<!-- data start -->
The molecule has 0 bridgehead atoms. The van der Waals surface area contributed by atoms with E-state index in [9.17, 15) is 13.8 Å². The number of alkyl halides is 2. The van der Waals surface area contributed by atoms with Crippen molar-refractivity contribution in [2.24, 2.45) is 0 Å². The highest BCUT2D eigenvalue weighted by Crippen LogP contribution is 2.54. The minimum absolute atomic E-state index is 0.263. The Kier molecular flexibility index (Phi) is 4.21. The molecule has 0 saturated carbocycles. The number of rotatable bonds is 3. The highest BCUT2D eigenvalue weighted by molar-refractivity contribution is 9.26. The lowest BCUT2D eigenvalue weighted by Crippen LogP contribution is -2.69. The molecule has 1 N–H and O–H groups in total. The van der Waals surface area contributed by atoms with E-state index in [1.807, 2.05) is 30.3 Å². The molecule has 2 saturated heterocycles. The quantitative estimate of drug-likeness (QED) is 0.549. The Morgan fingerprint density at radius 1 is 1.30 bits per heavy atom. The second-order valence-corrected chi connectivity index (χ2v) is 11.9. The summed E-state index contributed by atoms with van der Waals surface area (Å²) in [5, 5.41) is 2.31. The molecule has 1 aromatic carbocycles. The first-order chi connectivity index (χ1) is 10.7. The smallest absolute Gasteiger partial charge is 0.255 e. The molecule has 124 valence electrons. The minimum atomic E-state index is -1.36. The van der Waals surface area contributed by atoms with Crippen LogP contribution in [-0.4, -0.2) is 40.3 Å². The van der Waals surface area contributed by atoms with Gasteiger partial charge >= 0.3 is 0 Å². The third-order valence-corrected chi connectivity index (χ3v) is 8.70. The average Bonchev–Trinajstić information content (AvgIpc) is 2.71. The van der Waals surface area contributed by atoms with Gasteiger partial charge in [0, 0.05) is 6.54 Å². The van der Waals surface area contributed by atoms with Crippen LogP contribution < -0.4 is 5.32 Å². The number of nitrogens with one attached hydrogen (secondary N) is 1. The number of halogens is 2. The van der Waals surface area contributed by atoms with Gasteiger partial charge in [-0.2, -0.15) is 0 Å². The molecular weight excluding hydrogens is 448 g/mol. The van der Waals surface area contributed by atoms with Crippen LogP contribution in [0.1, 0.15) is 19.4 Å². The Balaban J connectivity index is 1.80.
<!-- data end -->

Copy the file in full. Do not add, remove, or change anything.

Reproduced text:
The molecule has 0 bridgehead atoms. The van der Waals surface area contributed by atoms with E-state index in [9.17, 15) is 13.8 Å². The number of alkyl halides is 2. The van der Waals surface area contributed by atoms with Crippen molar-refractivity contribution in [2.24, 2.45) is 0 Å². The highest BCUT2D eigenvalue weighted by Crippen LogP contribution is 2.54. The minimum absolute atomic E-state index is 0.263. The Kier molecular flexibility index (Phi) is 4.21. The molecule has 0 saturated carbocycles. The number of rotatable bonds is 3. The highest BCUT2D eigenvalue weighted by molar-refractivity contribution is 9.26. The lowest BCUT2D eigenvalue weighted by Crippen LogP contribution is -2.69. The molecule has 1 N–H and O–H groups in total. The van der Waals surface area contributed by atoms with E-state index in [1.807, 2.05) is 30.3 Å². The molecule has 2 saturated heterocycles. The quantitative estimate of drug-likeness (QED) is 0.549. The Morgan fingerprint density at radius 1 is 1.30 bits per heavy atom. The second-order valence-corrected chi connectivity index (χ2v) is 11.9. The summed E-state index contributed by atoms with van der Waals surface area (Å²) in [5, 5.41) is 2.31. The molecule has 1 aromatic carbocycles. The first-order chi connectivity index (χ1) is 10.7. The smallest absolute Gasteiger partial charge is 0.255 e. The molecule has 124 valence electrons. The minimum atomic E-state index is -1.36. The van der Waals surface area contributed by atoms with Crippen LogP contribution in [-0.4, -0.2) is 40.3 Å². The van der Waals surface area contributed by atoms with Gasteiger partial charge >= 0.3 is 0 Å². The third-order valence-corrected chi connectivity index (χ3v) is 8.70. The average Bonchev–Trinajstić information content (AvgIpc) is 2.71. The van der Waals surface area contributed by atoms with Gasteiger partial charge in [0, 0.05) is 6.54 Å². The van der Waals surface area contributed by atoms with Crippen LogP contribution < -0.4 is 5.32 Å². The number of nitrogens with one attached hydrogen (secondary N) is 1. The number of halogens is 2. The van der Waals surface area contributed by atoms with Gasteiger partial charge in [-0.2, -0.15) is 0 Å². The molecular weight excluding hydrogens is 448 g/mol. The van der Waals surface area contributed by atoms with Crippen LogP contribution in [0.1, 0.15) is 19.4 Å². The Balaban J connectivity index is 1.80.